Hands that feed and hands that love
Hands that nurse and hands that kill
Hands that clutch the steering wheel anxious that they will mess up
Hands that lightly and resolutely turn the wheel
Hands that clutch desperately to it in the middle of the highway
Hands that dance, fluttering
Hands that are young, diaphanous
Hands that have pinkies, ticklies,
Hands that turned into gnarled roots, twisted by pain.

One time when I helped a Welsh woman, a documentary film maker, film the Gypsies of Hungary. They were recording a little Gypsy girl that was chanting words that to the foreign ears sounded like a beautiful incantation.
I smiled because the girl was saying:

I love my country I love my parents
I love my teacher I love Hungary
I love my siblings and I love math.

So is my simple poem.

You could write million words about hands.
About feet.
About shoes or handkerchiefs.

Hands in crucial moments:
Hands that caress to ecstasy
Hands that caress the growing, fruitful belly
Hands that put the nipple into the new born baby's mouth
Hand that try to push the belly back in shape
in the slim silhouette before pregnancy

Hands that pat you on your first well-written letter
Hands that give you an apple or a slice of bread with jam
Hands that teach you how to embroider
Hands that embroider
Hands that light the match
hands that snuff the candle out
Hands that slap you, hands that smack you
Hands that hug you, so ashamed of smacking you
Hands that wipe your tears
Hands that wipe their tears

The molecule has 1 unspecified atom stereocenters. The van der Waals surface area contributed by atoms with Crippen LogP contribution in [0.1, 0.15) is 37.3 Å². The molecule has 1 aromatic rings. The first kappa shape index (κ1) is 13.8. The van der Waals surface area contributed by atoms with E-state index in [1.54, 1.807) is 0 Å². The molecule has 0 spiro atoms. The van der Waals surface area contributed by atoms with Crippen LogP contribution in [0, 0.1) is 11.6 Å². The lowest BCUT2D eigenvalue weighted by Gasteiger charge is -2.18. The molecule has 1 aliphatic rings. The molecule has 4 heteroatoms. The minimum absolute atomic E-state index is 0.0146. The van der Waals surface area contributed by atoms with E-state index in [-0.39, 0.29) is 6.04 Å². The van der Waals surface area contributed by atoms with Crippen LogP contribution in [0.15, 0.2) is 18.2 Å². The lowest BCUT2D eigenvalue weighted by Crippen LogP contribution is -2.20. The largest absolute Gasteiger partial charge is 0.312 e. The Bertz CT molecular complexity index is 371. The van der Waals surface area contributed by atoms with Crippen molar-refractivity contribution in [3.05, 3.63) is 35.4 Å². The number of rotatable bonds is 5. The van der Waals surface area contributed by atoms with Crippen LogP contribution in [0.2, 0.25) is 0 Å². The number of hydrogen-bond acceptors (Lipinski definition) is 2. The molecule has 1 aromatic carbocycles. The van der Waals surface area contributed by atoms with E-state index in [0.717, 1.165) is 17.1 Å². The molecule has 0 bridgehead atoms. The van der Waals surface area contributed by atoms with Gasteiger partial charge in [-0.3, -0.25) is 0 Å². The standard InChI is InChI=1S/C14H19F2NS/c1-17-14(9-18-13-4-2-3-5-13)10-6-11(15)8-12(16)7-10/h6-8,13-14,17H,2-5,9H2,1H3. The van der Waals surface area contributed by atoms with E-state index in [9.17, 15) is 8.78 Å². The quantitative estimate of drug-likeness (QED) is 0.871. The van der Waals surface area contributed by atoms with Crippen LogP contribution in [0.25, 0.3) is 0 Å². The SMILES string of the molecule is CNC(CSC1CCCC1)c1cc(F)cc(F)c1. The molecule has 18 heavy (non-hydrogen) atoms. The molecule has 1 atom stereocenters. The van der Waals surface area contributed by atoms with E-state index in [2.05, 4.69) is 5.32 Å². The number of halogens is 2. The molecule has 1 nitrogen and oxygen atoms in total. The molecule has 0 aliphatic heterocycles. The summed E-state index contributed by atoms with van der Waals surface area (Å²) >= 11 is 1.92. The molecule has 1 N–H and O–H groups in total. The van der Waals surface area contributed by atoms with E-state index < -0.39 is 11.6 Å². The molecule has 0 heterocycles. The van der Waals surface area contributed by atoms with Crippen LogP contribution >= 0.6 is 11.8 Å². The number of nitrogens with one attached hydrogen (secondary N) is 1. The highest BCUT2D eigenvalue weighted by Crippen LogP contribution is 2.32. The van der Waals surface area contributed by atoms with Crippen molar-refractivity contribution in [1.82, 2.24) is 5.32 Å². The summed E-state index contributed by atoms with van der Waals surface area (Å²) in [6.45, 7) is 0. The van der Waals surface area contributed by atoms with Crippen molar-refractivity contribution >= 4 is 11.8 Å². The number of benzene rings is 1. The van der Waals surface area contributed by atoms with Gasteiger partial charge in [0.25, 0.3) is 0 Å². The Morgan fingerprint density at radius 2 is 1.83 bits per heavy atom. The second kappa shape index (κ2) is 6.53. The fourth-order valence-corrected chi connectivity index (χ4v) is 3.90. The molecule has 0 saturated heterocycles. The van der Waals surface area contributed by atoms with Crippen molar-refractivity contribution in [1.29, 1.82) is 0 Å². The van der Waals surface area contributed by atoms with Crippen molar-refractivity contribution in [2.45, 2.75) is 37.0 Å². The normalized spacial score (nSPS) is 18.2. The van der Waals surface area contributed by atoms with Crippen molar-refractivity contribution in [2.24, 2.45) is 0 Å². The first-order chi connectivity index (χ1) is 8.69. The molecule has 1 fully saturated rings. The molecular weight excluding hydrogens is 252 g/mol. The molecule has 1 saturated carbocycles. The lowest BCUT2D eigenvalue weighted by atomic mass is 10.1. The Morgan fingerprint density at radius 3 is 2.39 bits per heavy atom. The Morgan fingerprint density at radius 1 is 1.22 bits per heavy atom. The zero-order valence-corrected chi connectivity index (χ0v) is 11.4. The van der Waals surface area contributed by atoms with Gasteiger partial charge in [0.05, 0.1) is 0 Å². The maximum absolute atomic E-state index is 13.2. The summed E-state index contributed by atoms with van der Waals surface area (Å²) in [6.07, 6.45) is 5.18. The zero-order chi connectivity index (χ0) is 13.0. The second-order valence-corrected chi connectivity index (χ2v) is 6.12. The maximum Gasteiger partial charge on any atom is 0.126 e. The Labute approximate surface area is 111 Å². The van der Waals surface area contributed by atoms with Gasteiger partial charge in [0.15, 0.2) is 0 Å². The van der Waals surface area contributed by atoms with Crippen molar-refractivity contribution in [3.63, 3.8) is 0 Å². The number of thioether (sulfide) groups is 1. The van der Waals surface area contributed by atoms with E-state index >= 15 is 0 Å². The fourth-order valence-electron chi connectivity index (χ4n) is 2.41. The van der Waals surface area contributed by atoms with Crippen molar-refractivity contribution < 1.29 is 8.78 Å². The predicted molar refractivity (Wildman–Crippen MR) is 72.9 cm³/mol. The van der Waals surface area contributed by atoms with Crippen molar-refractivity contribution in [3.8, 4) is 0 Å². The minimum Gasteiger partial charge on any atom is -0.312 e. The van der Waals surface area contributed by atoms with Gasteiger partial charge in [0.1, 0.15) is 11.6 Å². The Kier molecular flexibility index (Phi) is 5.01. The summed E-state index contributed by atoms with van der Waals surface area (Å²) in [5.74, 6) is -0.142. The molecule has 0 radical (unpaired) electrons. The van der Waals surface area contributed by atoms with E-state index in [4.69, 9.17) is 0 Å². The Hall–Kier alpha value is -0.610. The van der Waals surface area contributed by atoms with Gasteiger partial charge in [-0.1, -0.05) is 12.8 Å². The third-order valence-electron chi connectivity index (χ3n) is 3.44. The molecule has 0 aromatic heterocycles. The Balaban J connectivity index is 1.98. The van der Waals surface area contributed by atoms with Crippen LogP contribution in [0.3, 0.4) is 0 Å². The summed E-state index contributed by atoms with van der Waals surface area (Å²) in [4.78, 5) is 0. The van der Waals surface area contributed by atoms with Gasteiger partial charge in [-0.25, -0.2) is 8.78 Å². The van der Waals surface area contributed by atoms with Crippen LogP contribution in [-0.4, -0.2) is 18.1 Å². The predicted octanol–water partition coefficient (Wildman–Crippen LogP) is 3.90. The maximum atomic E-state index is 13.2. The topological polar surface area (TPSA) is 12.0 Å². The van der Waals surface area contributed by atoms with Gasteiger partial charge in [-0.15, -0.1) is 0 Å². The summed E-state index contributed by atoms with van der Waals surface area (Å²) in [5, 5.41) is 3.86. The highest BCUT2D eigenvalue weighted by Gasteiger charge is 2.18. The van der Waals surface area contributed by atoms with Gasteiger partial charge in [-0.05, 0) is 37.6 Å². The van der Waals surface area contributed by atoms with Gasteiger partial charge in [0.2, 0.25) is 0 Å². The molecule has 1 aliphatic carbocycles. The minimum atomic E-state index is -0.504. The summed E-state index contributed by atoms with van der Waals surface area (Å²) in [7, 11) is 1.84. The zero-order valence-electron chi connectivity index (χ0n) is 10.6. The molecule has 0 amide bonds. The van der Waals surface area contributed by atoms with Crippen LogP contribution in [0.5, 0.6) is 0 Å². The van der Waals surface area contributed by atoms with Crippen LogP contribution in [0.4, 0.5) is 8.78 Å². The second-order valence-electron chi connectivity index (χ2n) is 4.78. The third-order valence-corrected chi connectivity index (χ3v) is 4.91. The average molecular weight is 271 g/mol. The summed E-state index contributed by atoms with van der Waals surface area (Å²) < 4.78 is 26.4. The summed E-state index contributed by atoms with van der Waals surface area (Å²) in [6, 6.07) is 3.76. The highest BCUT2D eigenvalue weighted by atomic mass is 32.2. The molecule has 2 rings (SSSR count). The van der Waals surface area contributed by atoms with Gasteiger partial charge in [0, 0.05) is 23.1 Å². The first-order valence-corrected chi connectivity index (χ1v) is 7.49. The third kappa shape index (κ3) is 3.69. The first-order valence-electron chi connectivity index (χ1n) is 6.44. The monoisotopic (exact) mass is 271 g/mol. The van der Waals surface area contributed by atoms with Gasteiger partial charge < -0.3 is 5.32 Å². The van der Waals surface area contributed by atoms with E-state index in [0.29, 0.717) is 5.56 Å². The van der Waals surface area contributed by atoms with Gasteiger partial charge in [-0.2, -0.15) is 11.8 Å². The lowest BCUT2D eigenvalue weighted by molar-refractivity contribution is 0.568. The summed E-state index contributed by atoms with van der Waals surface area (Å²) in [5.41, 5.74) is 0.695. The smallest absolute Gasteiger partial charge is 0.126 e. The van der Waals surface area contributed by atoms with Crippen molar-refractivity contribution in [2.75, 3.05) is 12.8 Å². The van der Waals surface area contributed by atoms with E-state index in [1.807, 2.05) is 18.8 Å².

Hands that push the hair underneath a scarf
Underneath a black widow scarf
Hands that wash pig intestines on pig killing winter days
Hands that mince the pork meat
Hands that stuff it in sausage peels
Hands that shake a pear tree
Hands that gather the fruit from the grass in an apron

Hands that make plum jam, push the stirring wooden handle in the copper cauldron,
feed the fire and wipe the forehead all night under stars above the fire sparkles
Hands that cover the face with laughing eyes
Hands that throw plates at you on your birthday

Hands that gather flowers
and give them as bribe to the teacher
or simply to see her smile
softening that tired stern face.
Hands that hit you in the belly

Hands that clean your pimply face, popping out black spots
Finger tips covered in white gauze
Hands that kneed bread, bake cakes, milk the cow, cut the chicken’s throat,
make an omelet or cook calf brain stews
Hands that play the drums, the violin, the piano

Hands that type, that transcribe recorded voices, pushing the rewind button conscientiously
to make sure they wrote every word accurately.
Hands that wind up a running late wrist watch, that adjust the lipstick,
puff up the hair,
and shake other nervous and joyous to meet hands.

Hands that turn pages and fold corners or apply yellow stickers studiously.
Hands that blow noses, wash crying eyes.
Hands that switch on the kitchen stove gas button on and don’t light a match
Hands that get invaded by gas and die pierced by needles.
Life is gone.

Hands that ask for justice, knuckles turned white with resentment
Hands that kill, push the trigger
Hands that fall down on the pavement,
bleeding in disbelief that they were killed.
Hands that accuse,
Hands that push the pocket seams in, eagerly, patiently waiting in line,
to get to fold the vote bulletin, hoping for a change.

Hands that switch off the TV in the middle of wicked political debates.
Hands that open the passport to look at the first American visa.
Hands that hold bags at the custom officer’s booth.


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